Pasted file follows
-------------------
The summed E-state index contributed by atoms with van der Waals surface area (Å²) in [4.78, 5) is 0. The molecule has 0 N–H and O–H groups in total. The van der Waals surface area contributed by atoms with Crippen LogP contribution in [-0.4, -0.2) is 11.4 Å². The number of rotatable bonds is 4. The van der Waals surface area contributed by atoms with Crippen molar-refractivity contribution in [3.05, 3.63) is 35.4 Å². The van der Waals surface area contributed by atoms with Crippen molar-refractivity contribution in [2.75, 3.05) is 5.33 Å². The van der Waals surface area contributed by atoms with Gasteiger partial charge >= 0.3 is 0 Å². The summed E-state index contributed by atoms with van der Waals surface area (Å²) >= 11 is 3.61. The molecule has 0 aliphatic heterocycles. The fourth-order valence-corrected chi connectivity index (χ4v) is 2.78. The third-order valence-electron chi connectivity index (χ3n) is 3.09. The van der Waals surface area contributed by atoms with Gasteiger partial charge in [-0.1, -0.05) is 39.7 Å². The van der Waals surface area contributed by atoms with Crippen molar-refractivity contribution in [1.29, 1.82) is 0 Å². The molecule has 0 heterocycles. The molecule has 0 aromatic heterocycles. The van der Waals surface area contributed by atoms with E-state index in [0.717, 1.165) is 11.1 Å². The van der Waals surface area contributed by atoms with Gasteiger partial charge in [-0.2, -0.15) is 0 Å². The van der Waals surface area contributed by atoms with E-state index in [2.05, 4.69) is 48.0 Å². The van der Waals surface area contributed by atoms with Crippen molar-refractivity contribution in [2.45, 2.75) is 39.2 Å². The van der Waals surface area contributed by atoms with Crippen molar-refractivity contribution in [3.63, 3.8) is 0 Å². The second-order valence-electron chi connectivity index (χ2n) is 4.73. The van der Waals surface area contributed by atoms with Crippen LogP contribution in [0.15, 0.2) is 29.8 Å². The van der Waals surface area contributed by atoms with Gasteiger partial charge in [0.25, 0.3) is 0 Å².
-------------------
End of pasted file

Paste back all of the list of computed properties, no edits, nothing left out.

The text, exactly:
The summed E-state index contributed by atoms with van der Waals surface area (Å²) in [4.78, 5) is 0. The molecule has 0 N–H and O–H groups in total. The van der Waals surface area contributed by atoms with Crippen LogP contribution in [-0.4, -0.2) is 11.4 Å². The number of rotatable bonds is 4. The van der Waals surface area contributed by atoms with Crippen molar-refractivity contribution in [3.05, 3.63) is 35.4 Å². The van der Waals surface area contributed by atoms with Crippen molar-refractivity contribution in [2.75, 3.05) is 5.33 Å². The van der Waals surface area contributed by atoms with Gasteiger partial charge >= 0.3 is 0 Å². The summed E-state index contributed by atoms with van der Waals surface area (Å²) >= 11 is 3.61. The molecule has 0 aliphatic heterocycles. The fourth-order valence-corrected chi connectivity index (χ4v) is 2.78. The third-order valence-electron chi connectivity index (χ3n) is 3.09. The van der Waals surface area contributed by atoms with Gasteiger partial charge in [-0.1, -0.05) is 39.7 Å². The van der Waals surface area contributed by atoms with Crippen molar-refractivity contribution in [1.29, 1.82) is 0 Å². The molecule has 0 heterocycles. The molecule has 0 aromatic heterocycles. The van der Waals surface area contributed by atoms with E-state index in [0.717, 1.165) is 11.1 Å². The van der Waals surface area contributed by atoms with Gasteiger partial charge in [-0.2, -0.15) is 0 Å². The van der Waals surface area contributed by atoms with E-state index in [2.05, 4.69) is 48.0 Å². The van der Waals surface area contributed by atoms with Crippen molar-refractivity contribution in [2.45, 2.75) is 39.2 Å². The van der Waals surface area contributed by atoms with Crippen molar-refractivity contribution in [3.63, 3.8) is 0 Å². The second-order valence-electron chi connectivity index (χ2n) is 4.73. The van der Waals surface area contributed by atoms with Crippen LogP contribution in [0.15, 0.2) is 29.8 Å². The van der Waals surface area contributed by atoms with Gasteiger partial charge in [0.25, 0.3) is 0 Å².